OAN’s Abril Elfi
2:29 PM – Wednesday, January 31, 2024
A new Center for Disease Control and Prevention (CDC) study revealed more cancers linked to tainted water at Camp Lejeune.
According to a new government study, individuals who lived and worked at Camp Lejeune in North Carolina in the middle of the 1970s and 1980s, both military and civilian, had a higher chance of receiving a cancer diagnosis than those who were stationed at a comparable military base in the United States during the same time.
A longer list of requirements for which veterans and civilian employees of the base may be eligible for government compensation may result from the study.
From 1953 to 1985, drinking water at Camp Lejeune was highly contaminated with several industrial chemicals that cause cancer, such as vinyl chloride, benzene, and trichloroethylene, or TCE.
Drinking the water, inhaling steam from the shower, or even just washing their hands, hundreds of thousands of Marines and Navy personnel and civilian workers at the base unintentionally came into contact with the chemicals.
According to earlier research, there was a 70% increased risk of developing Parkinson’s disease and a higher risk of dying from specific blood and organ cancers in those exposed to the tainted water. Concerns of infertility and birth defects in those exposed have also been raised.
The new research was launched by the CDC in 2015.
David Savitz, a Brown University disease researcher who is consulting for plaintiffs’ attorneys in Camp Lejeune-related litigation, stated that the study is “quite impressive” but cannot be final proof that the tainted drinking water causes the cancers.
“This is not something we’re going to be able to resolve definitively,” he said. “We are talking about exposures that happened (decades ago) that were not well documented.”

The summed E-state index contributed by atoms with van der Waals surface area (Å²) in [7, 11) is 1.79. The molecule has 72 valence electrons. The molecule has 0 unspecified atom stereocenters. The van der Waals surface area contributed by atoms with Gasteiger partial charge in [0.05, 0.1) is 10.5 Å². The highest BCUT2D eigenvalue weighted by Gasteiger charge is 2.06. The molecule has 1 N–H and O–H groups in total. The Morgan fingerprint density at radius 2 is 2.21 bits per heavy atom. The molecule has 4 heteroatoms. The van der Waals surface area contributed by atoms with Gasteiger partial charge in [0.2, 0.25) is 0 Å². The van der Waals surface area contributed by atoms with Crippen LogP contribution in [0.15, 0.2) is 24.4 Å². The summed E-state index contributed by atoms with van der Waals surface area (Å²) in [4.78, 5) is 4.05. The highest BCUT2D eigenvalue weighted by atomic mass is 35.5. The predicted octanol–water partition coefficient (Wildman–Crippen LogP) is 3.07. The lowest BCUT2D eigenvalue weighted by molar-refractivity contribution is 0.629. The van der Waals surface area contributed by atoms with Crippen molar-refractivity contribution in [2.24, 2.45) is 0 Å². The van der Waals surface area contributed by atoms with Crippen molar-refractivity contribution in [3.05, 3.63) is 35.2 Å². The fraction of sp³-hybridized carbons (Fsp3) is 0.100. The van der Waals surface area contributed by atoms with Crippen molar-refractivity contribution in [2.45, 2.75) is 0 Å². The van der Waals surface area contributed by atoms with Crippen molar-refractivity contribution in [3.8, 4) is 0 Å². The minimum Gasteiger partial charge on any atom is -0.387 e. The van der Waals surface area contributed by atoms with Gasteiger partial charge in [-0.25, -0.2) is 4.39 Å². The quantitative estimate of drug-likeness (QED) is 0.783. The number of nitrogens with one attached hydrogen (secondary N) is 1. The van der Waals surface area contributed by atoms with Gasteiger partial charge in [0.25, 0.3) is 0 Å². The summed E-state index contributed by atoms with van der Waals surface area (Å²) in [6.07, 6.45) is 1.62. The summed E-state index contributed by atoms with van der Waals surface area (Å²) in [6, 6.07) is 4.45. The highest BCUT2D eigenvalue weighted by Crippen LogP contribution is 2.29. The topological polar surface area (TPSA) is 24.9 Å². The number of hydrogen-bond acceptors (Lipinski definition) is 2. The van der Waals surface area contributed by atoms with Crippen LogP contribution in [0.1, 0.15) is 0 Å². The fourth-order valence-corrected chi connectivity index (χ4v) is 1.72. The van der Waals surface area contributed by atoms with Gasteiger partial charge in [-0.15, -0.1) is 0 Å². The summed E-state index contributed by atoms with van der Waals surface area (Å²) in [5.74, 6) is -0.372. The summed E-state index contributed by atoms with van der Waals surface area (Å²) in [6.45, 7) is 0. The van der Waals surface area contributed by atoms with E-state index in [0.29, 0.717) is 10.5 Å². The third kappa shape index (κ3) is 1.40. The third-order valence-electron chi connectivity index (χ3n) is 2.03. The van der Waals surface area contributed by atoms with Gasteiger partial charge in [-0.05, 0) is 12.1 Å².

The Agency for Toxic Substances and Disease Registry (ATSDR) has reportedly done a half-dozen studies focused on the health problems at Camp Lejeune.
The ATSDR examined cancer in roughly 211,000 individuals who were stationed or employed at Camp Lejeune between 1975 and 1985 and contrasted them with approximately 224,000 individuals at Camp Pendleton in California, which was not known to have contaminated groundwater, during the same time period.
Senior epidemiologist Frank Bove oversaw the most recent study and has long headed the agency’s Camp Lejeune research program. He counted on personnel at Battelle Memorial Institute and other institutions to search national cancer registries for cases associated with either base.
Richard Clapp, a Boston University emeritus public health professor who has been involved in past Camp Lejeune research, About 12,000 malignant cancers were discovered in each group, which is comparable to the other.
However, Clapp stated that for several particular cancer types, the numbers—and the relative risks derived from those numbers—were higher in the Camp Lejeune population.
President Joe Biden incorporated language addressing the concerns of individuals who have experienced specific health issues that they believe are related to the water contamination at Camp Lejeune into a federal law that was signed in August 2022 that allowed them to make claims within a two-year period.
According to the new study, thyroid cancer might be added to the list of illnesses that Camp Lejeune staff members and their families may
The new study is now being submitted for publication.
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